Blessed with rugged mountains, fertile river valleys and coastal plains, long hot dry summers and short winters, Provence produces an extraordinary variety of food and wine - and of course that includes a significant number cheeses.
Banon, the most famous cheese in Provence, is made solely from raw goat’s milk and is ripened in chestnut leaves.
Maison Mons affineur, Eric Meredith explains that Banon is one of the oldest cheeses in the Provence region and originated from the need to preserve the cheeses for the winter. The early cheese makers took a normal goat’s milk cheese and deliberately dried it out then wrapped it in chestnut leaves in the fall. They then put the cheeses in jars with an alcohol from the region, and then placed them near heat, and little by little they’d eat the cheese through the winter, which became their main source of protein.
Now Banon is produced by more than 30 dairies and Studd visits one of the smallest producers. Banon varies other goat’s milk cheese because the curds are quickly set with animal rennet, rather than depending on long and slow overnight lactic coagulation. The reason for this traditional technique dates back to the days before refrigeration when the hot, dry climate, made it difficult to cool fresh milk and prevent it from coagulating before cheese making. After the young curds are drained for several days the chestnut leaves are softened with water. The number of chestnut leaves used to wrap the cheese is strictly controlled and the natural raffia used to tie them must only be passed around the cheese a total of eight times. The end result should be something creamy with lots of mushroom notes and oaky, mossy and earthy overtones.
Banon should be eaten as is, lightly pan-fried or baked on fresh bread.
Brousse du Rove
A fresh unsalted cheese called Brousse du Rove once only sold on the streets of Marseilles and its namesake is a small village to the west of the city and claims to date back to a Greek shipwreck over two thousand years ago.
It is rumoured that the goats from the ship apparently bred with the local goats creating a tough dual purpose breed, whose numbers dropped for some time, but are now increasing rapidly thanks to the revival of interest in farmhouse cheese. This breed thrives on the sparse vegetation of Provence and provides 1.5L of remarkably rich milk for cheese making per day.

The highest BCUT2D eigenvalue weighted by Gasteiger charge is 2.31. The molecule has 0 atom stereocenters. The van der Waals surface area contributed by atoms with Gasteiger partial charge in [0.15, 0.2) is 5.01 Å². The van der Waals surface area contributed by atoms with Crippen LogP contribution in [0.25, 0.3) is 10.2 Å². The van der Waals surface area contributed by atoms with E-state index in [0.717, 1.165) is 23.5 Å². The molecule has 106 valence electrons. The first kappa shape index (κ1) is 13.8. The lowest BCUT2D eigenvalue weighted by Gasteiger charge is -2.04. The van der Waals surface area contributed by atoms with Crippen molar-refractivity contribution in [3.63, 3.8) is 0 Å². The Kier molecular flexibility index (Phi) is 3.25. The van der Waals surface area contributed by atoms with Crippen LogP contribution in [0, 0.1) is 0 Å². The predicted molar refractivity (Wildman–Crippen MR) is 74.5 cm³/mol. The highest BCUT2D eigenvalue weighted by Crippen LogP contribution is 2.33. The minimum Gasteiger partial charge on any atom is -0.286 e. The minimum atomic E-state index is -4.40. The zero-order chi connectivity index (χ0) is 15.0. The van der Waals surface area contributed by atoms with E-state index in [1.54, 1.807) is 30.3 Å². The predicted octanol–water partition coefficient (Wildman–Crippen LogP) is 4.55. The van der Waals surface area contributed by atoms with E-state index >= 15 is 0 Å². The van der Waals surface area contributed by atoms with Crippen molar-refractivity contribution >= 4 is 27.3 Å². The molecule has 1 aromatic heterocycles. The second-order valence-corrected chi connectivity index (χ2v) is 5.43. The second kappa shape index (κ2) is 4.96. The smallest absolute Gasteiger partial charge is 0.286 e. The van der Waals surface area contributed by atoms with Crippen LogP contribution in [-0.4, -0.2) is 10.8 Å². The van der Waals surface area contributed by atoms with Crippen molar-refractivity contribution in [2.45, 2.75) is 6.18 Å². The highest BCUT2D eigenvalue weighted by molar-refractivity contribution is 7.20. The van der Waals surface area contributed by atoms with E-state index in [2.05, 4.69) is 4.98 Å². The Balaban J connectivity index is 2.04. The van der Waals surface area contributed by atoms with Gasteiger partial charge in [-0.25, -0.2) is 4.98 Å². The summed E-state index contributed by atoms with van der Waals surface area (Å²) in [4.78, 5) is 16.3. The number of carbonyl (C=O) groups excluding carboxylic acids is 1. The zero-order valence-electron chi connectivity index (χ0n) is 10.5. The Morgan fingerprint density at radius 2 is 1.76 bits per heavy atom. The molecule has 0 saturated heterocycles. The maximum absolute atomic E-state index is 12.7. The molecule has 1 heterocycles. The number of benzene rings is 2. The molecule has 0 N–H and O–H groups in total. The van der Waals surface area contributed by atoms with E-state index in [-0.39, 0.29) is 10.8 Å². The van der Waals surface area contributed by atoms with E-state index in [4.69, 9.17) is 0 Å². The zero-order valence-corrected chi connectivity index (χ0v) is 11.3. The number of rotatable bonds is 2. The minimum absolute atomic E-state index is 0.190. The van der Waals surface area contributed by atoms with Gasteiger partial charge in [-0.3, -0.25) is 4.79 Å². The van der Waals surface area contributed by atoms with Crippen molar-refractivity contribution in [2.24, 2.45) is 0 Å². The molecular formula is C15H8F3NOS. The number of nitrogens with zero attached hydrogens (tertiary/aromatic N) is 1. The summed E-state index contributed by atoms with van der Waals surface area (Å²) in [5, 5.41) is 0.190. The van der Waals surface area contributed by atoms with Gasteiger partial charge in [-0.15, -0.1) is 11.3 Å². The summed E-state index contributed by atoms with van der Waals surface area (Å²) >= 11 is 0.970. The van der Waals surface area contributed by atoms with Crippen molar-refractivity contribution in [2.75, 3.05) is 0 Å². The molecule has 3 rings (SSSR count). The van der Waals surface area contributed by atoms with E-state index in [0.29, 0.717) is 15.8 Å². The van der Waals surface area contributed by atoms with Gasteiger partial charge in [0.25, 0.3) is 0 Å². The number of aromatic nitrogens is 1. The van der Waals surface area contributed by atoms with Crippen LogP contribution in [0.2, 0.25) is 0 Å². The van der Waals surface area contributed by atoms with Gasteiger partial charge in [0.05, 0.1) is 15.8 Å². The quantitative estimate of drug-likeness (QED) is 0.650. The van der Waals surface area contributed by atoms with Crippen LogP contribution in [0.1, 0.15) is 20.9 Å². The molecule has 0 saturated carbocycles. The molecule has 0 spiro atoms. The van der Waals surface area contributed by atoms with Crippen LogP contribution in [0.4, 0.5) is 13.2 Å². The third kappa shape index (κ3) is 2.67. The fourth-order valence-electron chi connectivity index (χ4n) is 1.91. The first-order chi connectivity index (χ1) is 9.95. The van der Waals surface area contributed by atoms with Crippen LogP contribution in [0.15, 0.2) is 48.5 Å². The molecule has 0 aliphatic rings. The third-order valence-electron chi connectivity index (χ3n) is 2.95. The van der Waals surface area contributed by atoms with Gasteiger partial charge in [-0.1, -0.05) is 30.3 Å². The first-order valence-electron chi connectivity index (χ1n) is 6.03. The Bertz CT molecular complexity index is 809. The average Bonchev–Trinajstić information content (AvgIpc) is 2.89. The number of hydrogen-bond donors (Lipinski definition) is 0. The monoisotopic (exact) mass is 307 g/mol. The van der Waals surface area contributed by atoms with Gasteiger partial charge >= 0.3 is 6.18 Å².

Bruce du Rove is made by heating the milk to 90 degrees. Once the milk cools, vinegar is added and within seconds, curds begin to separate and float to the surface, which are carefully collected in a sieve. The curds are then drained into small cylindrical tubes and the cheese is eaten fresh. It has an extremely short shelf-life of only 2-3 days which means only locals can enjoy this beautiful fresh cheese which locals say would be perfectly accompanied by a lavender honey.
There are now 10 producers of genuine Brousse du Rove but as the demand for this extraordinary fresh cheese escalates, many imitations are being developed made from milk other than the Rove goat. To defend the original Brousse du Rove local farmers formed a resistance movement in 2007 and it was quickly recognised as an endangered cheese by the Slow Food Presidium.
Regrettably, most of the farms that built the town of St Marcellin, have since disappeared, so Will Studd visits the dairy Fromagerie L’Etoile where over 90% of the St Marcellin produced, is still made from raw milk.
A local cheese maker attributes the integrity of the cheese to the white plastic vats - which help control the acidity levels - and the large flat scoops used to move the curds into their draining moulds - which help retain the moisture, flavour and texture of the cheese.
Once the cheeses have been drained, the cheeses are turned by hand, before being removed from the hoops 24 hours later. They are then placed onto traditional wooden racks, which have natural qualities, considered essential in encouraging how quickly the cheese is drained and in preventing acidification or a ‘chalky cheese’.
In the refinement process the cheeses are placed on racks under fans in an airy room with louvre windows - a modern way of replicating the hot winds which blow across the region in summer and were once used to dry the cheese.
The St Marcellin are then placed back onto wooden trays and left to mature at a temp of 10 degrees for several weeks. Humidity and moisture are carefully controlled buy cross stacking the racks during maturation and the cheeses are regularly turned. The final selection of what is to go to customs is made by hand.
Picodon is a well-known regional cheese made in the Roan river region that has links to both Banon and St Marcellin and dates back in written accounts to 1320. It is one of the oldest goat’s cheeses in this part of France and its name comes from the French verb to prick or sting, a traditional reference to its piquant flavour. Picodon was granted AOC status in 1983.
All of these cheeses, which are closely linked by history, only exist today by the shared passion and skills of the dedicated group of cheese makers determined to preserve their regional heritage.